A proposal to limit future expansion of Solvang’s city limits for the next 20 years has been adopted after council members decided not to put the item before voters.
In making the decision and not changing the proposal, the council decided to bypass putting the item limiting growth of the city limits on the Nov. 3 ballot.
“This is actually a project that many of us had on our (campaign) platforms…,” Councilmember Karen Waite said. “I think this gives us an opportunity to maintain our quaintness without expansion.”
Due to the COVID-19 and after hearing proponents, Waite said she no longer believed it needed to go on the ballot.
“I think that the majority of our council members are supportive of this initiative and there’s been a lot of work that’s gone into it,” Waite said. “I think the residents have gone beyond showing their support for this.”
Councilmember Robert Clarke said he feared accusations about a lack of transparency by not putting it to voters.
“That’s my only dilemma on this because I do agree with it,” Clarke said.
Djernaes said he did not know enough about the issue and did not feel comfortable moving forward with it.
“It’s not because it’s not a laudable idea, a laudable goal, I just don’t feel comfortable with the way that we’re doing this,” Djernaes said, suggesting the item be put on the ballot or decided by the council in January.
“I don’t want to rush into this,” Djernaes said.
However, City Attorney Chip Wullbrandt said that delaying the item was not an option for the council since Save Our Solvang proposed the item as an initiative.
Members of the public missed much of the discussion by the Save Our Solvang proponents and public comment letters due to another glitch with Solvang’s livestream during a section of Monday’s council meeting.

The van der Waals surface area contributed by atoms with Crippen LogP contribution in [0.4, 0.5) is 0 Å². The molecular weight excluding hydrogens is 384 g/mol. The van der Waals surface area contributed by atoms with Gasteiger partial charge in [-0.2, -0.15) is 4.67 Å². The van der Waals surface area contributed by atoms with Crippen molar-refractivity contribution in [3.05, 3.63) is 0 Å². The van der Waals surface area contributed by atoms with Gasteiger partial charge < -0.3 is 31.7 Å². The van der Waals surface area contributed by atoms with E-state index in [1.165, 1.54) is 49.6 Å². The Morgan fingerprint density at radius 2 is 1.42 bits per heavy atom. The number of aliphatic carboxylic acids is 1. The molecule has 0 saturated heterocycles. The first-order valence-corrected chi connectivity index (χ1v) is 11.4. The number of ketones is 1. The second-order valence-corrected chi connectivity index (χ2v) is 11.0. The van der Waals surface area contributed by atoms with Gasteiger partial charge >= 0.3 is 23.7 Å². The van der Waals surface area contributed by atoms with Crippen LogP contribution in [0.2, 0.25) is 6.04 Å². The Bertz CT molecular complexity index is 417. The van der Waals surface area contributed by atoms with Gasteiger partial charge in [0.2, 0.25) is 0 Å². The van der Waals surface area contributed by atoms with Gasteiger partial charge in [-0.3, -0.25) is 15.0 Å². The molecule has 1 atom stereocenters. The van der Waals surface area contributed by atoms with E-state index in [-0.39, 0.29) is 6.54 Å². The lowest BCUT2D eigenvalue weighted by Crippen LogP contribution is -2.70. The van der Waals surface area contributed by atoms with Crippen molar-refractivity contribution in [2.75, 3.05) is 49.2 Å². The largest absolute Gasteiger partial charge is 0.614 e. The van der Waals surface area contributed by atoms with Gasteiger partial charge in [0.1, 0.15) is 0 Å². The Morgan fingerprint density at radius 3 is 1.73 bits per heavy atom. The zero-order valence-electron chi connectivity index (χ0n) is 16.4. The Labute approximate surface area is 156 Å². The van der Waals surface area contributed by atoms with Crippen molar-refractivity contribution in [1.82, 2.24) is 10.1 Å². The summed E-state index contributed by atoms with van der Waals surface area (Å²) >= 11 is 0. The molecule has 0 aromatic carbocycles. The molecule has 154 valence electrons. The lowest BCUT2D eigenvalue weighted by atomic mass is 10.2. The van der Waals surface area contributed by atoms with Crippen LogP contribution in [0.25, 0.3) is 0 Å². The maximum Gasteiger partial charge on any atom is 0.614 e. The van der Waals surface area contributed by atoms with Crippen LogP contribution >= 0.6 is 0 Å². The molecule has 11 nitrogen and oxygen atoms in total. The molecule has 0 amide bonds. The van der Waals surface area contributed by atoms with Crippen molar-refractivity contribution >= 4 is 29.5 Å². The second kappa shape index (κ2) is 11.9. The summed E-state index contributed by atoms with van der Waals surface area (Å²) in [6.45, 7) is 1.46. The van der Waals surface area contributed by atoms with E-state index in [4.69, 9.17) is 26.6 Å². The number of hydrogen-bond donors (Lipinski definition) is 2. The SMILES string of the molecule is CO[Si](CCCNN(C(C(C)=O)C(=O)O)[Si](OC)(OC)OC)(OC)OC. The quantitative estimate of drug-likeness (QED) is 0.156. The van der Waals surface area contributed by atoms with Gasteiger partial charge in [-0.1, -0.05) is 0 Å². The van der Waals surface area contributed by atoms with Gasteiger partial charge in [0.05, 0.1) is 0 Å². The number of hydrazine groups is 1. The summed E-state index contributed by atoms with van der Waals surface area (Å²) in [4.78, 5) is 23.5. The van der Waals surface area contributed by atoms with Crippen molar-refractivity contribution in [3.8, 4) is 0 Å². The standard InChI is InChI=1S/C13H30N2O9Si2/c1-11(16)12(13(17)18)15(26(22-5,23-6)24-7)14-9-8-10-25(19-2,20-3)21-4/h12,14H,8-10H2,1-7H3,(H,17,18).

The adoption of the proposal culminates a three-year effort by the citizens’ group seeking to retain Solvang’s small-town, rural atmosphere.
Efforts began to oppose Solvang’s sphere of influence study proposing to expand Solvang’s geographic area by about one-third, “a move which threatened to spur the conversion of important open space and agricultural lands around the city toward sprawling urban development,” according to Save Our Solvang’s Susan Bott.
“In effect for 20 years, the UGB would give developers an incentive to propose well-thought-out projects to gain voter approval,” said Bott, who provided a copy of her written statement she read during the meeting. “It affirms Solvang’s long-standing commitment to preserving the rural character that surrounds the city.”
She noted the council’s goals for 2019-20 fiscal year included an urban growth boundary.
“The Solvang UGB will not prevent all growth, but rather will allow it to be located appropriately after an affirmative vote of the people,” she added.
Despite the challenge of the global health pandemic, the proponents in early May submitted petitions with 517 signatures, above the required 367 valid signatures for the initiative to qualify for the ballot. County elections officials determined that 499 of the signatures were valid.
“If you would like to accept it as presented, then it becomes the law of the city and it becomes as effective as it would have if the voters were to approve it in November,” City Attorney Chip Wullbrandt said.
Through Dec. 31, 2040, the law would require that only voters can approve any General Plan amendment changing the city limits.
The cities of Goleta and Buellton also have urban growth boundary regulations.
In Buellton, a pair of competing urban growth boundary ballot measures, Measures E and F, were on the November 2008 ballot with a citizen-initiated effort approved by nearly 69 percent of the voters.
Measure E called for voter approval for expansion outside the city limits or to develop sewer or water services outside the existing city limits. The initiative will be in effect until Dec. 31, 2025.
Measure F, a council-initiated measure that would have placed limits through 2014, was defeated.